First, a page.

This paper aims to delve deeper into understanding to what extent does culture influence entrepreneurship by connecting the causal chain from cultural values to perceived desirability to entrepreneurial intention (EI). Cultural values form a central part of entrepreneurial discourse and have accordingly been the subject of several studies relating to EIs.
The study takes place in an under-researched country, Madagascar, where instead of focussing on national culture a more nuanced approach is taken by studying several fine-grained groupings of culture at the ethnic level. Based on a survey, 2,220 responses are statistically analysed according to the three main ethnic groups in Madagascar.
In terms of hypotheses testing, findings show that cultural dimensions influence the relationship between perceived desirability and EI only for the highlander ethnic group. Differences between the ethnic groups are also observed in terms of the indulgence-restraint cultural dimension.
When encouraging entrepreneurship in Madagascar policymakers should take cognisance of the complexity of cultural factors among ethnic groups and the interrelationship between perceived desirability and intentions.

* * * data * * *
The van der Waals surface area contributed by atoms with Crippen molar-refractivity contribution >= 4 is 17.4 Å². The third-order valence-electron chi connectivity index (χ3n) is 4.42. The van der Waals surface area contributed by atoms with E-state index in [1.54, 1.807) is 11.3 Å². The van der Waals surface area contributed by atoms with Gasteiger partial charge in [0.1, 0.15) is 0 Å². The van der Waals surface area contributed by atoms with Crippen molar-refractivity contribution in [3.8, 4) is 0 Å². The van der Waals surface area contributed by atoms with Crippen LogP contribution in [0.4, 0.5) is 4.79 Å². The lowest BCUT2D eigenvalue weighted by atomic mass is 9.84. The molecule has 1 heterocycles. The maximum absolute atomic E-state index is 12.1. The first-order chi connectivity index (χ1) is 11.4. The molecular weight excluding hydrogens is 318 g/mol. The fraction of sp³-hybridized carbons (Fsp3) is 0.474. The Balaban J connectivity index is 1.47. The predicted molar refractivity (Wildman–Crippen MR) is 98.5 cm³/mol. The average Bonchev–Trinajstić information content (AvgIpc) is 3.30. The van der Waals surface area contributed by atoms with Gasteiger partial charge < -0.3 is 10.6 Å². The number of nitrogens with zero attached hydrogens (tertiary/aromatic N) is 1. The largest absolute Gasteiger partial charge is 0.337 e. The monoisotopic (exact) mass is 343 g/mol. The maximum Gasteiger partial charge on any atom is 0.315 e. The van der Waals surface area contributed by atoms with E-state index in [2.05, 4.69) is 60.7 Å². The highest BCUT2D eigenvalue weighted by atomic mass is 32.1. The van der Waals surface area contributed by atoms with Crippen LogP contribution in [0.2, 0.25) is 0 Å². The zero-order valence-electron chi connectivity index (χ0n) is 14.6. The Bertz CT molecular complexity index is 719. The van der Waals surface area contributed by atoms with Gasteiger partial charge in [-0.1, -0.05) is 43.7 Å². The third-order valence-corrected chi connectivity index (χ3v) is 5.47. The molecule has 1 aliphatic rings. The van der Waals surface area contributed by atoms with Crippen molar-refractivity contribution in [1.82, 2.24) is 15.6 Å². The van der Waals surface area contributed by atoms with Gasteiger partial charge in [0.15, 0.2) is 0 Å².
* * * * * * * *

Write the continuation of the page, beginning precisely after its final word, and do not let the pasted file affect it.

This is one of the first studies to measure cultural values in Madagascar and include the indulgence-restraint cultural dimension. The study takes place in a multicultural, non-Western and predominantly necessity-based entrepreneurship context, where understanding the role that culture plays in shaping intentions can prove to be valuable.
Urban, B. and Ratsimanetrimanana, F. (2015), "Culture and entrepreneurial intentions of Madagascan ethnic groups", Journal of Entrepreneurship in Emerging Economies, Vol. 7 No. 2, pp. 86-114. https://doi.org/10.1108/JEEE-01-2015-0008Download as .RIS
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